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The first known UK patent for artificial teeth was De Chemant's Specification in 1791 patent nos 1803.

"A composition for the purpose of making of artificial teeth either single double or in rows or in compleat setts and also springs for fastening or affixing the same in a more easy and effectual manner than any hitherto discovered which said teeth may be made of any shade or colour, which they will retain for any length of time and will consequently more prefectly resemble the natural teeth."

The patent details how Nicholas Dubois De Chemant used a mineral paste of fine white sand and after three to four washes mixed it with 10 pounds of Alicant barilla pounded, sifted and baked. The resultant mixture was then ground and baked to purify and then mixed with water to a paste and set to harden. It then lists the different tinctures that can be added to create a natural colour.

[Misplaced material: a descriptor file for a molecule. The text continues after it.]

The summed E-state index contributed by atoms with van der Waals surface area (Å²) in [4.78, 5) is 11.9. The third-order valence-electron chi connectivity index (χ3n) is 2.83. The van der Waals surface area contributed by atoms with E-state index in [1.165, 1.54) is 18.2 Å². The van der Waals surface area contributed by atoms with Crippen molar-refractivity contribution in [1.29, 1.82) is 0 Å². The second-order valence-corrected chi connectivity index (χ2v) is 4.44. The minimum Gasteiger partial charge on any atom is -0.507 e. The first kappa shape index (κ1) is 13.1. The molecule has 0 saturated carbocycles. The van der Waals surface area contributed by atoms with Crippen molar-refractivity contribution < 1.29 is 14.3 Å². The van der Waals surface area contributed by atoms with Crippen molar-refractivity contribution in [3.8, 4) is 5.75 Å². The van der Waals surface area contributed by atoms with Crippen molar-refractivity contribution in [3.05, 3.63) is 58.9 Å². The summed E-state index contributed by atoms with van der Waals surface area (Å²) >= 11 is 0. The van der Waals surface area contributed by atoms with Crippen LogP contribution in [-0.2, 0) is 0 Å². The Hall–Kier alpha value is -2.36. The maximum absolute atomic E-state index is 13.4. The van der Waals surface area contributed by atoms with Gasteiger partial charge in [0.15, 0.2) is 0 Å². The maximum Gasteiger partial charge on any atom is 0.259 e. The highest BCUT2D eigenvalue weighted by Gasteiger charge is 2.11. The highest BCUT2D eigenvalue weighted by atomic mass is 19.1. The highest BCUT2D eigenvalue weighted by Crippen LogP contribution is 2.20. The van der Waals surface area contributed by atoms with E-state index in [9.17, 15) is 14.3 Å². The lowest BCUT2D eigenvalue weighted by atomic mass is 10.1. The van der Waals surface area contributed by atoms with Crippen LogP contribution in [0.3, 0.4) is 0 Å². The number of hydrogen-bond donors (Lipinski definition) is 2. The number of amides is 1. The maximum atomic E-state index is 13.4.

Dentists use artificial teeth to replace broken, decayed or eroded teeth. The process of implanting an artificial tooth is expensive and not always needed.

Eroded teeth are most often caused by grinding although one must always consider other options. Regular swimming in a chlorinated pool is a little known factor that results in tooth erosion. Cooldrinks of all nature - especially energy drinks - are other well known causes of tooth erosion.